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Biden Labor Board May Have Just Opened The Door For Union Activists To Infiltrate Private Companies

A May memo from the National Labor Relations Board (NLRB) general counsel that argued most non-compete agreements violate federal law could make it easier for professional union activists to infiltrate American companies, experts told the Daily Caller News Foundation.

General Counsel Jennifer Abruzzo, appointed by President Joe Biden in 2021 and the top NLRB official in charge of investigating and prosecuting unfair labor practice cases, sent a memo on May 30 to regional directors informing them that non-compete agreements, which often prevent employees from seeking work in competition against their employer, are in most cases a violation of Section 7 of the National Labor Relations Act, signaling that the NLRB could bring litigation on the matter. In particular, Abruzzo said that non-competes unfairly restrict union activism, which experts told the DCNF takes away a key tool for employers to prevent the infiltration of “salts,” or employees who get hired at targeted companies primarily for the purpose of union activism.

“[Non-compete contracts] chill employees from seeking employment, at least in part, to specifically engage in protected activity with other workers at an employer’s workplace,” the memo argues. “In this regard, they effectively limit employees from the kind of mobility required to be able to engage in some particular forms of this activity, such as union organizing, which may involve obtaining work with multiple employers in a specific trade and geographic region.”

Austen Bannan, employment policy fellow with Americans for Prosperity, told the DCNF that the guidance empowers unions to organize more effectively in workplaces.

“It is fair to say that Abruzzo’s intent here is to open additional avenues of union activism at workplaces, putting union organizing above contract freedom,” Bannan said.

Rusty Brown, southern director at the Freedom Foundation and former policy advisor at the Department of Labor under the Trump administration, said the purpose of a non-compete agreement is to “curtail corporate espionage,” which Brown argues is what the activists are doing for the unions, in statements to the DCNF.

“[Salts’] entire job is to go in there and help organize the workforce… How is that any different than corporate espionage, which carries millions of dollars in penalties in prison?” Brown said. “[Unions] are, by any stretch of the imagination, a major corporation and yet they are free to conduct corporate espionage, send undercover employees to work for another company with the sole purpose of benefiting their own bottom line.”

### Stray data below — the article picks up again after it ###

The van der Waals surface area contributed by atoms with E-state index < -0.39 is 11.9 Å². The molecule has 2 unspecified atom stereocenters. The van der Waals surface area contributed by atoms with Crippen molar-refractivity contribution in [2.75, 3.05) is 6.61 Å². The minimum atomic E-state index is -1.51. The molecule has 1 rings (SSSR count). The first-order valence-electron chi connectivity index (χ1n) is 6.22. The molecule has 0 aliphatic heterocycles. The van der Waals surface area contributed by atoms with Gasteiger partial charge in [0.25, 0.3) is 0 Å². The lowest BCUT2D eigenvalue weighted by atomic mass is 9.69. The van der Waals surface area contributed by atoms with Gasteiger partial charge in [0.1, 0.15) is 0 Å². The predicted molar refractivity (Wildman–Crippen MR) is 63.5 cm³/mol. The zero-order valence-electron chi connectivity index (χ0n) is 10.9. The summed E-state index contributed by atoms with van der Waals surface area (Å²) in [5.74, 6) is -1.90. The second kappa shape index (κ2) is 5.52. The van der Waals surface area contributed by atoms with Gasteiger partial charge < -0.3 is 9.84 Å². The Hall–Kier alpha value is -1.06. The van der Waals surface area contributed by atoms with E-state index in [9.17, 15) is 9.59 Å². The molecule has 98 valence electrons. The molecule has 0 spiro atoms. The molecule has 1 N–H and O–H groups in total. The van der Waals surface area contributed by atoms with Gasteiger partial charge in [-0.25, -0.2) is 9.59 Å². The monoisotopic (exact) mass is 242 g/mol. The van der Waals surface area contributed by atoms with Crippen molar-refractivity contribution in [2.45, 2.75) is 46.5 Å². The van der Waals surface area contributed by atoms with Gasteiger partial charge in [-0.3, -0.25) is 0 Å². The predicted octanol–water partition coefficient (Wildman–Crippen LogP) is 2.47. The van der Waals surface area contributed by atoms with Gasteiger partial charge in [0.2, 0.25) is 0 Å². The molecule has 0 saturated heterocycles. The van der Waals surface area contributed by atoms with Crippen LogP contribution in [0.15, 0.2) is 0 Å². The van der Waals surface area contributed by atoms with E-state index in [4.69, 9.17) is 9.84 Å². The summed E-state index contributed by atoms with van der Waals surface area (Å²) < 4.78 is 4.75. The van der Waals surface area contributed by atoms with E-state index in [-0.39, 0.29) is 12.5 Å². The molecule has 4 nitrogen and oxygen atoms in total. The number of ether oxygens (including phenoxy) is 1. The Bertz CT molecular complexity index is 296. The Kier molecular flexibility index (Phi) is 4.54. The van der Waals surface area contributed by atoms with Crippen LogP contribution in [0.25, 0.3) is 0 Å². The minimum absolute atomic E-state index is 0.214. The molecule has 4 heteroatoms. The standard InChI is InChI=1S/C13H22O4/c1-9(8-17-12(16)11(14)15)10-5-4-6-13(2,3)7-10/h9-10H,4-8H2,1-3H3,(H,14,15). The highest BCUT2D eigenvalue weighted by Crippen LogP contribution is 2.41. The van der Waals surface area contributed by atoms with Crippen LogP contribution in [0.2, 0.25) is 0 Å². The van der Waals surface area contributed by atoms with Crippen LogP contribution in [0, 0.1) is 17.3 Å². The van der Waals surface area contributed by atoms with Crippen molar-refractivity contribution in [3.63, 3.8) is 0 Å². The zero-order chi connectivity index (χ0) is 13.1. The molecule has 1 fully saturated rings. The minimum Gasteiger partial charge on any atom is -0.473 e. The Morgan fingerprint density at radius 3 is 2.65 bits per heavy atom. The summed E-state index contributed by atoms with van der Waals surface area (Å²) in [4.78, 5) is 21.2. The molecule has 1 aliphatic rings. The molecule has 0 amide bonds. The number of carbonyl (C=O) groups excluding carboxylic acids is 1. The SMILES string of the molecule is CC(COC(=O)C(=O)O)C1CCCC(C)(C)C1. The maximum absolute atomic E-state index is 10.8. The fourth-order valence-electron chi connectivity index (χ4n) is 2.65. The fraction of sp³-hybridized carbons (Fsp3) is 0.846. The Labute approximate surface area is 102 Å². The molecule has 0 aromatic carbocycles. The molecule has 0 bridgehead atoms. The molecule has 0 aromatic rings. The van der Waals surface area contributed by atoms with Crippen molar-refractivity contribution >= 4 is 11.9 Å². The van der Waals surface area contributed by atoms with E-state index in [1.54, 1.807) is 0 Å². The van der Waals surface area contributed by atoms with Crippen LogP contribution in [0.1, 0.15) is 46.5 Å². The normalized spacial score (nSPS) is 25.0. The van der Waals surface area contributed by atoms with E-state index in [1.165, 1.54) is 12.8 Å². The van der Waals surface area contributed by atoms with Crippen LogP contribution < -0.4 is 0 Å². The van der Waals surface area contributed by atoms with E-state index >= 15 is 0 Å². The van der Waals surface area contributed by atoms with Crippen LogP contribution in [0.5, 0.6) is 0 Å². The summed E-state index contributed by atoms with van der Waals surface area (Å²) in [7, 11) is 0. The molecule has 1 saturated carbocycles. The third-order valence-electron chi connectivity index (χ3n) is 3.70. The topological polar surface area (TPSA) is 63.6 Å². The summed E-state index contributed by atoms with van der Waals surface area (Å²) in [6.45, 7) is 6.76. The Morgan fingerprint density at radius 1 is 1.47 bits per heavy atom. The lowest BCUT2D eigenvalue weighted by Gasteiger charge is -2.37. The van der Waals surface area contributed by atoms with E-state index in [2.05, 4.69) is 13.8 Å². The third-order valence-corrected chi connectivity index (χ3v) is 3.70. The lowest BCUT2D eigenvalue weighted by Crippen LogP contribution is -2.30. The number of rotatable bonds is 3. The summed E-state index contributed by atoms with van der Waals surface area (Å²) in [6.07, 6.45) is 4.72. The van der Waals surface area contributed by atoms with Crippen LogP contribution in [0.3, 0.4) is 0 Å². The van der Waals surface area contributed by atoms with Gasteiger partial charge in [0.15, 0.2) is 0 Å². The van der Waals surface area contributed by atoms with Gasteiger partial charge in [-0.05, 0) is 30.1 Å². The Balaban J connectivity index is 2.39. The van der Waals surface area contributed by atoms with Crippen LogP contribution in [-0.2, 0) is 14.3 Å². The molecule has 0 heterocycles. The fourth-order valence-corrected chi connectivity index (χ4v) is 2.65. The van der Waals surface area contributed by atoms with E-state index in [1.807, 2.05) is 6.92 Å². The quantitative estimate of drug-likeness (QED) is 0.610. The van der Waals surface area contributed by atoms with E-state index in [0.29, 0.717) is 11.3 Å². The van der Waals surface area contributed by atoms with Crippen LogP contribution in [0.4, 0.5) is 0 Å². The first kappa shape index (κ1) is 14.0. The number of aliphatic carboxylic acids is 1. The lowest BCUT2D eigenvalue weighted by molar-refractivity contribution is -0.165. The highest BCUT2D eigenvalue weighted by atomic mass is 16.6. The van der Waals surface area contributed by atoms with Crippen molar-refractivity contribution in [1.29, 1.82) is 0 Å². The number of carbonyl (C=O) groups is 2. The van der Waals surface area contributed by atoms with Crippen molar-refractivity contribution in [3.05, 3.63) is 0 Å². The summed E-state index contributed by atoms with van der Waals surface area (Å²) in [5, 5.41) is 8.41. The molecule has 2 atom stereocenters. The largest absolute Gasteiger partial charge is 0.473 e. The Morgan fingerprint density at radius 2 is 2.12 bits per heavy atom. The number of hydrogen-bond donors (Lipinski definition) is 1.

The Biden administration, which appointed Abruzzo, has made a number of pro-union commitments before and during his presidential tenure. In 2020, President Biden pledged to “be the most pro-union president you’ve ever seen” the night before the election and has taken actions like an April 2021 executive order to investigate how to increase union membership.

Since that pledge, the Biden administration has pushed the Protecting the Right to Organize (PRO) Act, which has been criticized by Republicans as forcing unionization on workers who do not want to join a union or pay union dues. The bill would have removed workers’ ability to vote against unionization in secret ballot elections, would force non-union workers to pay dues and would nullify right-to-work laws that exist in 27 states.

Some argue that getting rid of non-competes would strengthen workers’ rights and encourage economic growth.

“Across industries and income brackets, non-competes are terrible for workers and a major drag on economic growth,” Democratic Connecticut Sen. Chris Murphy said in a press release promoting a bill to limit non-compete agreements introduced with Republican Indiana Sen. Todd Young. “It’s ridiculous we let companies hide behind these agreements as a means to depress wages and stave off competition.”

“Non-compete agreements stifle wage growth, career advancement, innovation, business creation, and human freedom. Our bill aims to remove these barriers and create opportunities that help, not hinder, Hoosier workers,” Young said.

Others, however, argue that non-compete agreements help businesses retain intellectual property.

David Osborne, fellow at the Institute for the American Worker, told the DCNF that non-competes are a valuable tool for businesses.

“Eliminating noncompete agreements would make it easier for union ‘salts’ to infiltrate American businesses; eliminating noncompete agreements would allow them to move more freely from business to business pushing unionization on other employees,” Osborne said. “But the more immediate effect is to put the government’s thumb on the scales of union organizers by removing a perfectly acceptable tool—noncompete agreements—that American businesses have long used to protect valuable intellectual property.”

As for how the efforts will affect workers, Osborne said that inevitably, “unionized employers will have to be less trusting of employees, less generous, and stricter about who receives access to valuable intellectual property, knowing that employees can immediately secure a job with their closest competitors at any time.”

The NLRB declined to comment to the DCNF.

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